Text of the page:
Sexual Selection Under Scramble Competition: Mate Location and Mate Choice in the Eucalypt Leaf Beetle Chrysophtharta agricola (Chapuis) in the Field
Nahrung, HF and Allen, GR, Sexual Selection Under Scramble Competition: Mate Location and Mate Choice in the Eucalypt Leaf Beetle Chrysophtharta agricola (Chapuis) in the Field, Journal of Insect Behaviour, 17, (3) pp. 353-366. ISSN 0892-7553 (2004) [Refereed Article]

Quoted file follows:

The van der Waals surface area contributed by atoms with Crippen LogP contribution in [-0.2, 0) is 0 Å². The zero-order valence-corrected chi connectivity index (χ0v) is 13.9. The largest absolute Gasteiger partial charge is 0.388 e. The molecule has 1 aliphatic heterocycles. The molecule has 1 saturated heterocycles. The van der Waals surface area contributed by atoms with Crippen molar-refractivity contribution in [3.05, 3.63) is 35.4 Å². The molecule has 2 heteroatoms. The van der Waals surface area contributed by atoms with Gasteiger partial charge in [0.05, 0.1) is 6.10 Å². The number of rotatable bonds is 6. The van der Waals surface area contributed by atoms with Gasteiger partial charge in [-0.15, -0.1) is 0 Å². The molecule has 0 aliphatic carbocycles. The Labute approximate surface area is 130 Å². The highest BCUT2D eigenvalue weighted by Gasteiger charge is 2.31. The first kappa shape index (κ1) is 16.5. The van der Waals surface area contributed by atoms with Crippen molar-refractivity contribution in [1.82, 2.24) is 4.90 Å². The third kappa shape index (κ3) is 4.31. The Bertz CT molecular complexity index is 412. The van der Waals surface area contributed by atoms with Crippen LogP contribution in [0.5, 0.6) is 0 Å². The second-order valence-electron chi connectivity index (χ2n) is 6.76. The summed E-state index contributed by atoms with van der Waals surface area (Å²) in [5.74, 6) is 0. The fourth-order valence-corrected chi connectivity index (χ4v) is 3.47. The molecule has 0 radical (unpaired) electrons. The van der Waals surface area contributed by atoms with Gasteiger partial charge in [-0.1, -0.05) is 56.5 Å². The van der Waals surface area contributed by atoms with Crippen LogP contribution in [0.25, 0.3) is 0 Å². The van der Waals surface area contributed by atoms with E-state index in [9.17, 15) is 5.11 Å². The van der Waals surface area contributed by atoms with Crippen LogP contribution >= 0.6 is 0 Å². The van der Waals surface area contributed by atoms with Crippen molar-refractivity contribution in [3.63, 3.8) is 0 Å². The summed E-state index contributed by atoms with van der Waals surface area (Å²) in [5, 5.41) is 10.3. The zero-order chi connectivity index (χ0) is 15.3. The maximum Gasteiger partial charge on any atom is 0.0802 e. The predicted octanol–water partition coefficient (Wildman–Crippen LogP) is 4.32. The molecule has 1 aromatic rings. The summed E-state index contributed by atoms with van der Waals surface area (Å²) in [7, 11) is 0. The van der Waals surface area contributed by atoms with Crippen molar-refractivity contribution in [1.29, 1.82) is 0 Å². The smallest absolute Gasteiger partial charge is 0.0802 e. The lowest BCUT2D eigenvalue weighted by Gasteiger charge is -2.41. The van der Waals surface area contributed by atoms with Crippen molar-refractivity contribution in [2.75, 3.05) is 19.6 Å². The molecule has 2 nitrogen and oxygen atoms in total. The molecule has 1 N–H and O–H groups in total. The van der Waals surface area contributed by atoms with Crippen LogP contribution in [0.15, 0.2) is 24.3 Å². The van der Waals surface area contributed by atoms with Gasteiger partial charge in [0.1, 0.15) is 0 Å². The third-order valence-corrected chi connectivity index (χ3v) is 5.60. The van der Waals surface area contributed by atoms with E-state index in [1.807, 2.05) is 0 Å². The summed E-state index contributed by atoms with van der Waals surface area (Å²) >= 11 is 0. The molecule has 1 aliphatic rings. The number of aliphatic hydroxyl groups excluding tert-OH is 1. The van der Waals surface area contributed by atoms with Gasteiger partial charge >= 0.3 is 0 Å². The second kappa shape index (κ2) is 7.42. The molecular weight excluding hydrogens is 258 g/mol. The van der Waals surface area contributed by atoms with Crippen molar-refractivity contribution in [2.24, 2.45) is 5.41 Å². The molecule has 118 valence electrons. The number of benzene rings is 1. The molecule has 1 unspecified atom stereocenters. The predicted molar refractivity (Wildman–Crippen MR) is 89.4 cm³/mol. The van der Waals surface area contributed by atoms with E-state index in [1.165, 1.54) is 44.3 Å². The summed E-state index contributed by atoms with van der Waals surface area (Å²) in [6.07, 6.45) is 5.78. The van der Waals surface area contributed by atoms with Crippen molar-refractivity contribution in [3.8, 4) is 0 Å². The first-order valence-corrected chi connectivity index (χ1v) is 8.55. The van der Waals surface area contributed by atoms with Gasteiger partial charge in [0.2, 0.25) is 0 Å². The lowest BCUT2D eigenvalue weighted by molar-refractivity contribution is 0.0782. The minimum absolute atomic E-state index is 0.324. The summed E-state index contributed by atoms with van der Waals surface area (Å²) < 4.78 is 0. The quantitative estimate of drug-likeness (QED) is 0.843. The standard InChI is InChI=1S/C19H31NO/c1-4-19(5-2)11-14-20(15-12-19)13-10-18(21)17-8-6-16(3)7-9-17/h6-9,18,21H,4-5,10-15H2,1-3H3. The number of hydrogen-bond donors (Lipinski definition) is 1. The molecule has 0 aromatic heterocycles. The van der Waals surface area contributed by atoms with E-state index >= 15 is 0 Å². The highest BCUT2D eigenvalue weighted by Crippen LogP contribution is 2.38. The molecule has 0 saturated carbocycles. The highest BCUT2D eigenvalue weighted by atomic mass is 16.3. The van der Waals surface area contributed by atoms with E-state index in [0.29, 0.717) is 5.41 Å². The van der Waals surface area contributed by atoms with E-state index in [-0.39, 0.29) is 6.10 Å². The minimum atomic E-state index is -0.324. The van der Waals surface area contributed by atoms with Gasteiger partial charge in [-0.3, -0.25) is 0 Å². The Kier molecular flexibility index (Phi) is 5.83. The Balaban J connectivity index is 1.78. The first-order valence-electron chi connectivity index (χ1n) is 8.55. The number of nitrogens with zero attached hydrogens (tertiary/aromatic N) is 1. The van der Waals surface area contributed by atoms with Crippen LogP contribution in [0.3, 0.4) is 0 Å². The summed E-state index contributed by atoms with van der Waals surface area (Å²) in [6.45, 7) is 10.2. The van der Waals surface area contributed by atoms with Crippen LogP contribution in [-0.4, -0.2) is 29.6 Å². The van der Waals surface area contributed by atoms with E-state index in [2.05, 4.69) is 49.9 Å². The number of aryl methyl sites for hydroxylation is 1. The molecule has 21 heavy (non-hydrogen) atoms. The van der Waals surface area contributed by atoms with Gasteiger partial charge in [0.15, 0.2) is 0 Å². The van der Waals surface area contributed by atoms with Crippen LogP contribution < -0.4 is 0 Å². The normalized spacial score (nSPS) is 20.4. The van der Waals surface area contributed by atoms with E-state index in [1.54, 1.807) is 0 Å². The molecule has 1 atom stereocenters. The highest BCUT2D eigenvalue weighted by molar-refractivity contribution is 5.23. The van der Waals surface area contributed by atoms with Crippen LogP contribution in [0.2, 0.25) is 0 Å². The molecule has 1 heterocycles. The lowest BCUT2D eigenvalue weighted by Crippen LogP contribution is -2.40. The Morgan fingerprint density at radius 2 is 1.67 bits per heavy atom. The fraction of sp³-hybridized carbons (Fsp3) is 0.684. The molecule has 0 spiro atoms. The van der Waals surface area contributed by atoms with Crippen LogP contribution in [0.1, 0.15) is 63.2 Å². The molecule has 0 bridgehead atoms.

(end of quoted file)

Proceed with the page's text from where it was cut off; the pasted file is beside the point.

For males of many species, the number of offspring sired can depend on the number of females mated. While pre- and postcopulatory choice by females can affect the outcome of potential mate encounters, mate location is a necessary prerequisite to any possible courtship and subsequent mating. Mate location of Chrysophtharta agricola in the field was examined using sticky traps baited with sexually receptive conspecific beetles. More beetles were caught on traps baited with conspecific beetles of either sex than on control traps that contained foliage only. Furthermore, 94% of beetles captured on control traps were males, indicating that the mating system of Chrysophtharta agricola can be labeled prolonged searching scramble competition polyandry, in which receptive females are evenly dispersed spatially and temporally, and males search competitively for them. Operational sex ratios were 1:1 throughout the season. By sampling paired and unpaired beetles in the field, we found that beetles generally did not select mates based on body size. Furthermore, neither sex mated preferentially with partners that were uninfected by parasitic mites or with beetles of the same generation. In the absence of postcopulatory female choice, the ability of males to locate females may therefore be the most important trait in determining male mating success.